Glass Continues its Role in the World of New Medicines | The Glass Age | Innovation |

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Science of Glass

Science of Glass

Glass Continues its Role in the World of New Medicines

Glass Continues its Role in New Medicines

For centuries, glass has been an indispensable laboratory partner for chemists and research scientists. So important were glass vessels in lab experiments that in the years before mass production, chemists frequently did double-duty as glassblowers, creating their own labware for measuring, mixing, and storing chemicals.

Today, high-quality manufactured glass labware — like Corning Incorporated’s 100-year-old PYREX® brand — continues to meet the demanding needs of global industries like chemical research and vaccine production.

The non-porous surface of glass makes it resistant to contaminants and easily reusable, while its brilliant transparency puts chemical reactions in clear view. It can handle temperatures up to 230 degrees Celsius with ease (that’s 446 degrees Fahrenheit) and up to 400 degree Celsius (752 Fahrenheit) for short-term use.

Since it can be so easily formed, researchers can have a wide variety of glass labware shapes and sizes at their disposal — from standard beakers and flasks to specialty tubes, stirrers, and dishes to culture living cells.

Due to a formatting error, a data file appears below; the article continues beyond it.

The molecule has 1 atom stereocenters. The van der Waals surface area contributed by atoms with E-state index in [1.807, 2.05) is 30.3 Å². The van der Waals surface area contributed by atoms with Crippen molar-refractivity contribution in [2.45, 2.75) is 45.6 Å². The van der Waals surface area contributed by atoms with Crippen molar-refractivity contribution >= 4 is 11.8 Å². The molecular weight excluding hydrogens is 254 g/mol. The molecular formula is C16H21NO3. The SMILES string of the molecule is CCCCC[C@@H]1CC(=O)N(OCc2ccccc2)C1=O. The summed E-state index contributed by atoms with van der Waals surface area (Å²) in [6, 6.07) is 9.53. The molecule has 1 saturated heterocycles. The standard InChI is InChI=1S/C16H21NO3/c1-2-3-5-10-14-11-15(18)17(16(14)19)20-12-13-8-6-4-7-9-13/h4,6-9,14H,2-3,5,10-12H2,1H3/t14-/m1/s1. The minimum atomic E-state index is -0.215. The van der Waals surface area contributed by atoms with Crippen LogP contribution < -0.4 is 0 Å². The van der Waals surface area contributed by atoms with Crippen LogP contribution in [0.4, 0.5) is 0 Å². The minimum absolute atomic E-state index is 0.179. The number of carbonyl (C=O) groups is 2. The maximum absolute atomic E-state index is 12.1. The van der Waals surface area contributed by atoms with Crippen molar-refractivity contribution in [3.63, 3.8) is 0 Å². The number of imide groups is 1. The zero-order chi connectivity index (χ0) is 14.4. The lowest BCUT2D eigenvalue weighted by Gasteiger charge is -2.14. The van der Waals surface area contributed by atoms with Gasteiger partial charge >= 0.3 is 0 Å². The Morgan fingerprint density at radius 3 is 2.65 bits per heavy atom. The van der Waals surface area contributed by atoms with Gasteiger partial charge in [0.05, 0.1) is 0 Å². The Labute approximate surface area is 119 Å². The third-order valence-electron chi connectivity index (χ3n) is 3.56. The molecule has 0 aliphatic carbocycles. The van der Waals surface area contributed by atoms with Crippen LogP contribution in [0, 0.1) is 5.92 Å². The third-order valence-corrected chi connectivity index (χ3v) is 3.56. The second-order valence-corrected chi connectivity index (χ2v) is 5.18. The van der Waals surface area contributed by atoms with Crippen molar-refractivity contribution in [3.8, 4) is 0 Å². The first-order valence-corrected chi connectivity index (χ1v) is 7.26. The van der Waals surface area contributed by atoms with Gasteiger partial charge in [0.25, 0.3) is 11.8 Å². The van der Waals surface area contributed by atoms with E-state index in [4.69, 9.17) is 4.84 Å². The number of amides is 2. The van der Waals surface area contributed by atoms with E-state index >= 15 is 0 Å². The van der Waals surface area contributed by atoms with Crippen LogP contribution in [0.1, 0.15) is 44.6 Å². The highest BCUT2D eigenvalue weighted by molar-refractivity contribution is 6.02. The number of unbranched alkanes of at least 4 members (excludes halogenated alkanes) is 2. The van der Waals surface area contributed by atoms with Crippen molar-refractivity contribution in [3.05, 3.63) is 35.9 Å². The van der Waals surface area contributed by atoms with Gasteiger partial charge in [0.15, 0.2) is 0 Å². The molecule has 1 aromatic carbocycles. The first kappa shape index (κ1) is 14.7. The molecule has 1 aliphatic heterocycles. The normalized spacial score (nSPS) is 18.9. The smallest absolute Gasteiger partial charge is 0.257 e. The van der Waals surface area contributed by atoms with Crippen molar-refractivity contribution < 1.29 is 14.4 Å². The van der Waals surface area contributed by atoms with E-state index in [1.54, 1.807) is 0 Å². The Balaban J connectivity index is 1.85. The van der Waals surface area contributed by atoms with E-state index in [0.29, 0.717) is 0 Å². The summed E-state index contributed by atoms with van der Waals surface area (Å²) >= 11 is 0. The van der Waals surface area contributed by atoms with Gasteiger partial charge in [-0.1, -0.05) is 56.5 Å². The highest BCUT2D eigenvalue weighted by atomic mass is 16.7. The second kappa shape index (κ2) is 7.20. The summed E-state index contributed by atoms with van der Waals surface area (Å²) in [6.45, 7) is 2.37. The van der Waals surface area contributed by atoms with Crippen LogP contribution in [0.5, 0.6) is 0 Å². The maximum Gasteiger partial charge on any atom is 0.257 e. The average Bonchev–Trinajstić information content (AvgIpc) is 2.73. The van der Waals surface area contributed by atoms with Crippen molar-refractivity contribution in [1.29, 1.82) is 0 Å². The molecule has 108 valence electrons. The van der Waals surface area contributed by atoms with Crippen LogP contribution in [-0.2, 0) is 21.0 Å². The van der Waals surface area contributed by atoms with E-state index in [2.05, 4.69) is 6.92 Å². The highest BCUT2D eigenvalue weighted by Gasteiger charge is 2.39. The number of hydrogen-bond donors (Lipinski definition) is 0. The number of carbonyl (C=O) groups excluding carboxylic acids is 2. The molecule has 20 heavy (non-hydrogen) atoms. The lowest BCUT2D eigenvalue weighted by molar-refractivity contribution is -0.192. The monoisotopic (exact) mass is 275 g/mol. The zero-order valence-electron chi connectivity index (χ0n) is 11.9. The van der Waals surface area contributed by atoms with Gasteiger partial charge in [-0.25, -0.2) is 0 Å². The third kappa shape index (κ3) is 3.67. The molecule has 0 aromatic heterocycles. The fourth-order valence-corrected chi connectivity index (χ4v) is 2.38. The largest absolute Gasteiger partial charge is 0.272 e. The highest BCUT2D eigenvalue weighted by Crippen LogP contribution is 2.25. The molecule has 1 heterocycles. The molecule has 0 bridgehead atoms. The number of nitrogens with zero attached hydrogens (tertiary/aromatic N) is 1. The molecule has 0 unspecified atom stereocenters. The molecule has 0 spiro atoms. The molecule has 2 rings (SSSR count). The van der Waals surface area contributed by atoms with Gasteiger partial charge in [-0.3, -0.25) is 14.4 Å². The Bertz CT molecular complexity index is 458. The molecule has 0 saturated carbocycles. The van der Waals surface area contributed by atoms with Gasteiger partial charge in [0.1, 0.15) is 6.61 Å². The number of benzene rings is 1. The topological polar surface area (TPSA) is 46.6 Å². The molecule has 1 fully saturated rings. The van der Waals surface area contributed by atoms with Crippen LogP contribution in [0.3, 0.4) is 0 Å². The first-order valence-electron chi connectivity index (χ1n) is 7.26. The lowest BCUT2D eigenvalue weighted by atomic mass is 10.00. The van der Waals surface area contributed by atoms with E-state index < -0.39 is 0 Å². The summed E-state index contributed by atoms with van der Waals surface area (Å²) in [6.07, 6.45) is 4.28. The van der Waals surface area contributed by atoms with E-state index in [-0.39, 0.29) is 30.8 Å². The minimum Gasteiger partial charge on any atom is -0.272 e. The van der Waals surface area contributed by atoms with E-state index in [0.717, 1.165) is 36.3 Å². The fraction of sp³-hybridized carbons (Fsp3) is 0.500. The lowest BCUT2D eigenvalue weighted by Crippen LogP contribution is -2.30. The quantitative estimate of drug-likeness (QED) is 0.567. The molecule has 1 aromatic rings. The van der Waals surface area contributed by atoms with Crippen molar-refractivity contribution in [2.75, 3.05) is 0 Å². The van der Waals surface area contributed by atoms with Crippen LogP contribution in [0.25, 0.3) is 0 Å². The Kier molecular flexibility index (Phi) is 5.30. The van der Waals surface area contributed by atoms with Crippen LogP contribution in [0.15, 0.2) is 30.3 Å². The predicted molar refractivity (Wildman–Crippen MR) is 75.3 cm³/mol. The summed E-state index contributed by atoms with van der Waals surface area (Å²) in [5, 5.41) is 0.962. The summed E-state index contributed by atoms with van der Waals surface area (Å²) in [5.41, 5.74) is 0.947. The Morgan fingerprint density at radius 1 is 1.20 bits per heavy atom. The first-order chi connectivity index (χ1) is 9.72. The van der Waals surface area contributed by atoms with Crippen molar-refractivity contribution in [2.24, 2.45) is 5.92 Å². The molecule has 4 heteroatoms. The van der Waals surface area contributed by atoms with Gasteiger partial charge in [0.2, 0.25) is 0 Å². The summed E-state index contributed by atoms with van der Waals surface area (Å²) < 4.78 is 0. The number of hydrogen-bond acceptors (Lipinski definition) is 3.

Because of its stability and reliability in tough laboratory environments, glass holds an undisputed place in the history of modern medicine. PYREX products, for example, played an important role in enabling the mass commercialization of penicillin during World War II. Vessels made of PYREX — some as large as five gallons — were also used in the development, manufacture and distribution of Dr. Jonas Salk’s polio vaccine in the 1950s.

Innovations in glass are continuing to help lab researchers develop the next generation of chemicals and medicines. Of particular interest are new glass surface technologies that help support special research in biochemistry and molecular biology.

And, just as the PYREX bottles helped transport vaccines that saved lives more than half a century ago, new glass formulas are being developed that are even more resistant to breakage and erosion during shipping and storage. These new innovations are helping ensuring that in the healthcare world of tomorrow, glass will continue to play a key role in innovation and discovery.